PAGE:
Source/Disclosures
Source:

Ho AC, et al. Real-World Performance of a Self-Operated Home Monitoring System for Early Detection of Choroidal Neovascularization in AMD (ForeseeHome Device). Presented at: American Society of Retina Specialists annual meeting; July 24-26, 2020 (virtual meeting).

Disclosures: Ho reports receiving consulting fees from Notal Vision. Please see the study for all other authors’ relevant financial disclosures.
September 08, 2020
2 min read
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At-home system may help detect AMD symptoms

Source/Disclosures
Source:

Ho AC, et al. Real-World Performance of a Self-Operated Home Monitoring System for Early Detection of Choroidal Neovascularization in AMD (ForeseeHome Device). Presented at: American Society of Retina Specialists annual meeting; July 24-26, 2020 (virtual meeting).

Disclosures: Ho reports receiving consulting fees from Notal Vision. Please see the study for all other authors’ relevant financial disclosures.
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The use of a home monitoring system may prove beneficial in detecting the early symptoms of age-related macular degeneration, according to findings presented at the virtual American Society of Retina Specialists meeting.

Allen C. Ho, MD, and colleagues analyzed real-world performance of a self-operated home monitoring system for early detection of choroidal neovascularization (CNV) in AMD.

“Visual acuity at the time of diagnosis of wet AMD is the best predictor of visual outcomes in the anti-VEGF era,” Ho, a professor of ophthalmology at Thomas Jefferson University, and the director of retina research at Will Eye Hospital, said during the presentation. “That is, if you start early with good vision, patients do better over time.”

The researchers examined data from a retrospective review of patients with dry AMD participating in the ForeseeHome (FSH) device monitoring program between November 2009 and September 2018.

Investigators documented development of CNV in one or both eyes among program participants. They compared data at the time of the CNV event, such as modality of CNV diagnosis and visual acuity, with data from the HOME study and the IRIS registry.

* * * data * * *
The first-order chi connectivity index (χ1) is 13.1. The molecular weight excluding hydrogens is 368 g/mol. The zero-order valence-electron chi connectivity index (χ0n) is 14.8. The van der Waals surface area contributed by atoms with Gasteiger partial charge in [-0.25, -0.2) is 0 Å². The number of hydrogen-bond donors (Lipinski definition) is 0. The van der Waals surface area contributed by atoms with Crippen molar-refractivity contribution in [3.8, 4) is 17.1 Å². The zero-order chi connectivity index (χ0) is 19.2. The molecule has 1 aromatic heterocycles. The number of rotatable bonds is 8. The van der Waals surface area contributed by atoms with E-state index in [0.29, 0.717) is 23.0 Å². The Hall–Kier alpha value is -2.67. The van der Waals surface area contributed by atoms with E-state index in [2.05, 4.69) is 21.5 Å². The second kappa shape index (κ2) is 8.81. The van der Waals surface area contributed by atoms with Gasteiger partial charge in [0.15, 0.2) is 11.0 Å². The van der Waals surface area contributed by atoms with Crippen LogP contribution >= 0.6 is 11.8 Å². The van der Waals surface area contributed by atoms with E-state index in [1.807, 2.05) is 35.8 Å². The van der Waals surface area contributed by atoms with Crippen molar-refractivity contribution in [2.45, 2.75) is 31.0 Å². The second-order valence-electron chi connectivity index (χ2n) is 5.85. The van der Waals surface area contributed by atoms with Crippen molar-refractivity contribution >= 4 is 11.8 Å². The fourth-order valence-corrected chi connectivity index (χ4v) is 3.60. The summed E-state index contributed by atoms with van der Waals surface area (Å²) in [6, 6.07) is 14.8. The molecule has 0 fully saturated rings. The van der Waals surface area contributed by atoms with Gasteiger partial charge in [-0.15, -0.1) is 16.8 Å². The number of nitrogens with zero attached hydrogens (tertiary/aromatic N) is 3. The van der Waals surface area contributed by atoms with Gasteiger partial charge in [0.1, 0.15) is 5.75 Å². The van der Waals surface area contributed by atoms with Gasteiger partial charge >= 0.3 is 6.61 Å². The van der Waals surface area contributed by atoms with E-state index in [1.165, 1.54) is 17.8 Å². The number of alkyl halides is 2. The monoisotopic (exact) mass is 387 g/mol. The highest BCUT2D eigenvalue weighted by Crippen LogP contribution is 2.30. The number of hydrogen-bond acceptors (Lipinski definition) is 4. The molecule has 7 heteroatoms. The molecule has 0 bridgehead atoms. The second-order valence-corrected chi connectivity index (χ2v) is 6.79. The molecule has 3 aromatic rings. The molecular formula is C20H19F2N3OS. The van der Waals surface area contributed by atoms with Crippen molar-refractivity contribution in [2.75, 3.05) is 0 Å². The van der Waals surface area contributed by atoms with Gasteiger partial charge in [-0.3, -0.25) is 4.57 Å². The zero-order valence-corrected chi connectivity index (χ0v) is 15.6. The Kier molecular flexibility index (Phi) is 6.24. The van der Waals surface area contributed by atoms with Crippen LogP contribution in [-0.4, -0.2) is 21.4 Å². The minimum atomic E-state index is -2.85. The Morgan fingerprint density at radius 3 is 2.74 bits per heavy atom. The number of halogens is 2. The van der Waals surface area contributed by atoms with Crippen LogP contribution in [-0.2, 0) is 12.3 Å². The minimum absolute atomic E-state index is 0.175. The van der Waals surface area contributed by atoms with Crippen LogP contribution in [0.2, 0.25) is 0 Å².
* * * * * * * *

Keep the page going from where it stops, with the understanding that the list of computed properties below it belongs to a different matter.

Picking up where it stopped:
Ho and colleagues reported that they detected 69% of the 302 CNV events recorded from monitored patients after device alert.

For all eyes with known visual acuity, baseline visual acuity was 20/25-2 and 20/32-2 at event, researchers wrote. For eyes with events detected with the FSH, baseline visual acuity was 20/32+2 and 20/40+2 at event.

Visual acuity change was similar when events were detected by other means such as symptoms and office visits, with a median visual acuity loss of four letters, the researchers wrote. The percentage of all eyes with a baseline visual acuity greater than or equal to 20/40 retaining greater than or equal to 20/40 vision at the time of the event was 80%, 82% for eyes detected with the FSH and 74% detected by other means.

Data were comparable to the HOME study, where 64.1% of CNV events were detected after FSH, with a baseline visual acuity of 20/40+2, which was a median visual acuity loss of three letters, and 91% of eyes maintained a visual acuity of greater than or equal to 20/40, Ho and colleagues wrote. The data were substantially better than real-world IRIS registry data where the reported CNV event is 20/80 with only 33% of eyes maintaining visual acuity greater than or equal to 20/40.

“Because baseline vision is the most important determinant of long-term vision in this anti-VEGF era, these results highlight the importance of thinking about new strategies and new technologies to monitor our patients with at-risk AMD,” Ho said.